Pacific Crest Trail, Benson State Park Reopen After Eagle Creek Fire

Pacific Crest Trail, Benson State Park Reopen After Eagle Creek Fire
Hiking the Herman Creek section of the Pacific Crest Trail, 2015. (photographer: Debbie Asakawa

Thursday, June 14, 2018

Press release by U.S. Forest Service, Columbia River Gorge National Scenic Area

Hood River, OR—The Pacific Crest Trail, Benson State Park, and several trails in the Mark O. Hatfield Wilderness east of Cascade Locks reopened to hikers today for the first time since Eagle Creek fire.
“We were able to reopen these trails thanks to many volunteer hours put in by our trail partners such as the Pacific Crest Trail Association and Trailkeepers of Oregon,” said Lynn Burditt, area manager for the Columbia River Gorge National Scenic Area. 
Benson State Recreation Area is a 290-acre state park one mile west of Multnomah Falls. It’s popular with picnickers and anglers who use Benson Lake, but also features a small disc golf course and reservable shelter. The lake is seasonally stocked by the Oregon Department of Fish and Wildlife, and is suitable for small, non-motorized boats; there is no boat ramp. The park has space for 200 cars, and there’s a $5 daily parking fee. There’s no maintained trail connection from the park to Multnomah Falls or other Columbia Gorge trails.
To protect public safety, it is illegal for hikers to venture off the newly reopened trails. The newly reopened trails are inside areas that burned during Eagle Creek fire, so the ground may be unstable, particularly in areas where understory plants burned away. Anyone traversing legally closed areas, even if they are cutting between open trails, can be cited and fined.
Burned areas now have burned and downed trees as well as loose rocks and boulders. Hikers should watch for overhead and underfoot hazards such as fire-weakened trees, rockslides, landslides, stumpholes, and washouts. If heavy winds pick up, hikers are advised to leave the area to avoid tree fall.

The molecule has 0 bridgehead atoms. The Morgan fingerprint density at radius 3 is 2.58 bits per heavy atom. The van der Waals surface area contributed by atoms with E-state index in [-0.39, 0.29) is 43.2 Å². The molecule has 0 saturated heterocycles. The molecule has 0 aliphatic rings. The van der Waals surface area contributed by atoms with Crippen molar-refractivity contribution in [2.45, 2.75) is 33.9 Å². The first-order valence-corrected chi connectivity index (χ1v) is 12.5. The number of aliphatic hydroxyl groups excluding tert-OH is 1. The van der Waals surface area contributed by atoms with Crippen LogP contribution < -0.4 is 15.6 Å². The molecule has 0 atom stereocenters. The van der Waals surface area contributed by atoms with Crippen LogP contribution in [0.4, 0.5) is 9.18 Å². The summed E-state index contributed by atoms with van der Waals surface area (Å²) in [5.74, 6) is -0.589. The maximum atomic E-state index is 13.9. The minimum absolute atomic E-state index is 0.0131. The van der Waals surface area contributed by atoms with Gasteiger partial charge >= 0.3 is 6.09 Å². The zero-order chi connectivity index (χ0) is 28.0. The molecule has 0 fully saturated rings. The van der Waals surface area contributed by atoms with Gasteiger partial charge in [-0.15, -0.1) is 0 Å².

Staying on the trail is not only important for safety, it helps protect the ecosystem’s ability to recover after a fire. Bare soil is susceptible to invasive species, and those traveling off trail could create soil compaction that causes lasting damage.
Most of Wyeth Trail #411, although it is east of Cascade Locks, remains closed indefinitely due to heavy damage from Eagle Creek fire.
All National Forest System trails between Angels Rest and the Pacific Crest Trail remain closed due to heavy damage sustained from the fire. Many of these trails are still being assessed and repaired, and in many cases have continued to sustain ongoing damage due to rockfall, falling trees, and landslides. Hikers are advised to respect closure signs and remain only on open trails. Violators that enter closed areas are subject to citations and fines.
Six miles of the Historic Columbia River Highway between Ainsworth and Bridal Veil have been closed since last Sept. 4 because of the fire. ODOT has no timeline for re-opening.  
Please check the closure map before heading out, and respect all closure signs and barriers. In these newly opened areas and in any backcountry environment, hikers should wear sturdy footwear and bring sufficient supplies to survive overnight (food, water, headlamps, extra clothing and shelter).
“We appreciate everyone’s patience and remind them to respect the landscape as they reconnect with the area,” said Stan Hinatsu, recreation officer for the national scenic area.
For a full list of Eagle Creek Fire closures and more details about response efforts, visit
For more tips on safe recreation and ideas for more hiking and biking destinations in the Columbia River Gorge, visit


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